Hence Anuradha’s assertion, in the wake of the Gujarat pogrom of 2002, that the Indian state was “one of the greatest perpetrators of violence against women.” The essay, “Changes in the Rape Law” (March 2003) points to this irony. The essay opens with the callous statement of a prominent politician: “there’s nothing new about women being raped. It’s been happening for years.” The individual politician’s statement, made in Parliament in the wake of the Gujarat carnage represents the voice of the state machinery; significantly, the same politician, in another context, had thundered (also in Parliament) that a rapist must be shot dead.

The changes in the rape law that Anuradha advocates are relevant not just in the aftermath of recent happenings. These changes are relevant because rape “has been happening for years” and also because rape has been accepted for years especially in war zones and in tribal territories, through mythical, historical, and contemporary times. Against populist notions of crime and punishment and the awarding of the death penalty, Anuradha had pointed out that the higher the punishment awarded, the fewer would be the cases of conviction. She also voiced the apprehension that there would be greater chances of the rape victim being murdered, since the penalty for both crimes was death. A more complex reason, she was quick to point out, was that linking the act of rape with the act of murder would reinforce the feudal view that a woman raped was as good as dead–that she had now nothing to live for. A decade has gone by since she wrote this piece, speaking vehemently for attitudinal changes on part of sections of the state, the judiciary, the armed and police forces, the media and the mindset of the public. The law would be purely cosmetic unless there was “a revolutionary change in society and people’s thinking.” One wonders how many more decades will pass us by before such a change might come.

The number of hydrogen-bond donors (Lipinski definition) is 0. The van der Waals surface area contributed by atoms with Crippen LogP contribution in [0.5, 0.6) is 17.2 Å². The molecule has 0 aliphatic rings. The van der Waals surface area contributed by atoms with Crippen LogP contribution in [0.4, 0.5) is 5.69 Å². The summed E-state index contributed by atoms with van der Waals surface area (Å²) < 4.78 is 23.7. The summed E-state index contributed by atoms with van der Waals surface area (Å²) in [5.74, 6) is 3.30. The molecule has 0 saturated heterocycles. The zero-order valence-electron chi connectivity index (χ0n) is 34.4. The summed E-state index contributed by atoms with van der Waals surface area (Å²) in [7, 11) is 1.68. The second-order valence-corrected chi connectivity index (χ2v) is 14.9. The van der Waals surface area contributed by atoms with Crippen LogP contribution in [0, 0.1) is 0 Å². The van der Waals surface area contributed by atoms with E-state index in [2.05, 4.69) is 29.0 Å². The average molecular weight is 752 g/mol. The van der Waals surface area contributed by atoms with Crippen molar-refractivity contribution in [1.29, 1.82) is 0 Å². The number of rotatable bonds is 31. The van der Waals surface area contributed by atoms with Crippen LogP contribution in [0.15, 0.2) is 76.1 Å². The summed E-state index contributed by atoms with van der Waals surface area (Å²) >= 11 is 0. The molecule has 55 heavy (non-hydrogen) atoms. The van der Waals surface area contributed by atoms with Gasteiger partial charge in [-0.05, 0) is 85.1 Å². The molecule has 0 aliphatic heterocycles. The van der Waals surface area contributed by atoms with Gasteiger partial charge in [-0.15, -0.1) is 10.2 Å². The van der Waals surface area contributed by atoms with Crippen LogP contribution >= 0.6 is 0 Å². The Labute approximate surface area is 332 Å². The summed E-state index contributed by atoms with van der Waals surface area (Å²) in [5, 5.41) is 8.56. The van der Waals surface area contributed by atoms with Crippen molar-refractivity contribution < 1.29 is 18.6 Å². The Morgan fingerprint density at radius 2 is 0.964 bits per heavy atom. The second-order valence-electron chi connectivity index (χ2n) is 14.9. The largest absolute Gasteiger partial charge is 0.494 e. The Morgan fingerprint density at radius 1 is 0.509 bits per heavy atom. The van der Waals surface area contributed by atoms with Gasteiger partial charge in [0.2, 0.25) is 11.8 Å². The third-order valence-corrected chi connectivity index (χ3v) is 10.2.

The essay, “Fascism, Fundamentalism and Patriarchy,” published in the aftermath of the Gujarat violence of 2002 is, similarly, a savage indictment of the rise of violence and patriarchal forces in Gujarat in the global context of neoliberal policies. It looks at the need for strengthening democratic forces in society as a way of breaking the feudal mindset that underpins patriarchy, implicit in disturbing instances of violence.

One agrees with the editors that the essay, “Philosophical Trends in the Feminist Movement”, originally published in booklet form (March 2004), moves beyond textbook information about the histories of the women’s movements in the West as well as in India, although even at that level it is a comprehensive analysis of the various movements. As always, Anuradha’s theoretical understanding is grounded in ideological activism. As Arundhati Roy suggests in her foreword to the book, it would seem as though Anuradha as writer was seeking the path that she felt she must follow as activist, rejecting what to her seemed detrimental to a revolutionary stance. “Anuradha tries to tell us (and herself) why she became a Marxist-Leninist and not a liberal activist, or a radical feminist, or an eco-feminist or an Ambedkarite.” Anuradha argues against an autonomous women’s movement because patriarchy could not be delinked from capitalism, imperialism and feudalism all of which were, in fact, reproducing patriarchal structures. The bourgeois approach also segregated the peasantry and working class women from the privileged middle classes.

“Scripting the Change” seems a very appropriate title for the assorted collection of Anuradha’s writings. She has been responsible, however, not only for writing passionately about the need for change. Both she and Kobad Ghandhy, and many others whose names might forever remain hidden from the pages of history, have been responsible for changing people’s lives and attitudes; they have, as it were, “changed the script.”

Anuradha followed “the path of the red flower…towards a red dawn.” It was not an easy path physically, intellectually, or emotionally, through deep jungles and impenetrable forests, far away from the accustomed comforts and easy familiarity of our lives. “She was different,” says Arundati Roy, echoing the voices of all who knew her. And yet, this revolutionary was never distant or unapproachable. To end on a personal note–even more than admiration, I felt and still feel deep affection for Anu. The face that appears before me is exactly like the photograph on the back cover of the book: a beaming smile, twinkling eyes behind large glasses, one long plait (which I remember my children used to love to unravel.) She was a good friend, a warm host, a welcome visitor, and a helpful neighbor—one whom you could approach, as you could Kobad, even in the middle of the darkest and rainiest of nights, as I had once done, and be sure that help was near at hand. Our paths have diverged—both of them have taken the one less traveled and that has made all the difference.